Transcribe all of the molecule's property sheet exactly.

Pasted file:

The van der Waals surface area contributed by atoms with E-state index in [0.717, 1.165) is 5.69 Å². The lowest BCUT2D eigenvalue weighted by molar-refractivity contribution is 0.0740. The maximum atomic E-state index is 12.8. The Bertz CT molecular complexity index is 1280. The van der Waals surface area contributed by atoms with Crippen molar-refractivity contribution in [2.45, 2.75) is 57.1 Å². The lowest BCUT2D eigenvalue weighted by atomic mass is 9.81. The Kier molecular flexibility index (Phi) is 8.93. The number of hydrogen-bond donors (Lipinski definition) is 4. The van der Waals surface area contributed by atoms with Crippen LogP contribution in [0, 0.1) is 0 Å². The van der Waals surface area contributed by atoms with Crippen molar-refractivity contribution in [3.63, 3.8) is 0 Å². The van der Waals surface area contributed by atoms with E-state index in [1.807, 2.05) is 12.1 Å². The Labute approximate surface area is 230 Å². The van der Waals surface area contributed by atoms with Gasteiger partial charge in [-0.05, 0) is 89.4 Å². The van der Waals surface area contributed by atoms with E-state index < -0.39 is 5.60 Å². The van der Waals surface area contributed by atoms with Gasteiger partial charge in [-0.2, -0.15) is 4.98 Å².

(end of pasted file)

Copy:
The van der Waals surface area contributed by atoms with E-state index in [0.717, 1.165) is 5.69 Å². The lowest BCUT2D eigenvalue weighted by molar-refractivity contribution is 0.0740. The maximum atomic E-state index is 12.8. The Bertz CT molecular complexity index is 1280. The van der Waals surface area contributed by atoms with Crippen molar-refractivity contribution in [2.45, 2.75) is 57.1 Å². The lowest BCUT2D eigenvalue weighted by atomic mass is 9.81. The Kier molecular flexibility index (Phi) is 8.93. The number of hydrogen-bond donors (Lipinski definition) is 4. The van der Waals surface area contributed by atoms with Crippen LogP contribution in [0, 0.1) is 0 Å². The van der Waals surface area contributed by atoms with Crippen molar-refractivity contribution in [3.63, 3.8) is 0 Å². The van der Waals surface area contributed by atoms with E-state index in [1.807, 2.05) is 12.1 Å². The Labute approximate surface area is 230 Å². The van der Waals surface area contributed by atoms with Gasteiger partial charge in [-0.05, 0) is 89.4 Å². The van der Waals surface area contributed by atoms with E-state index < -0.39 is 5.60 Å². The van der Waals surface area contributed by atoms with Gasteiger partial charge in [-0.2, -0.15) is 4.98 Å².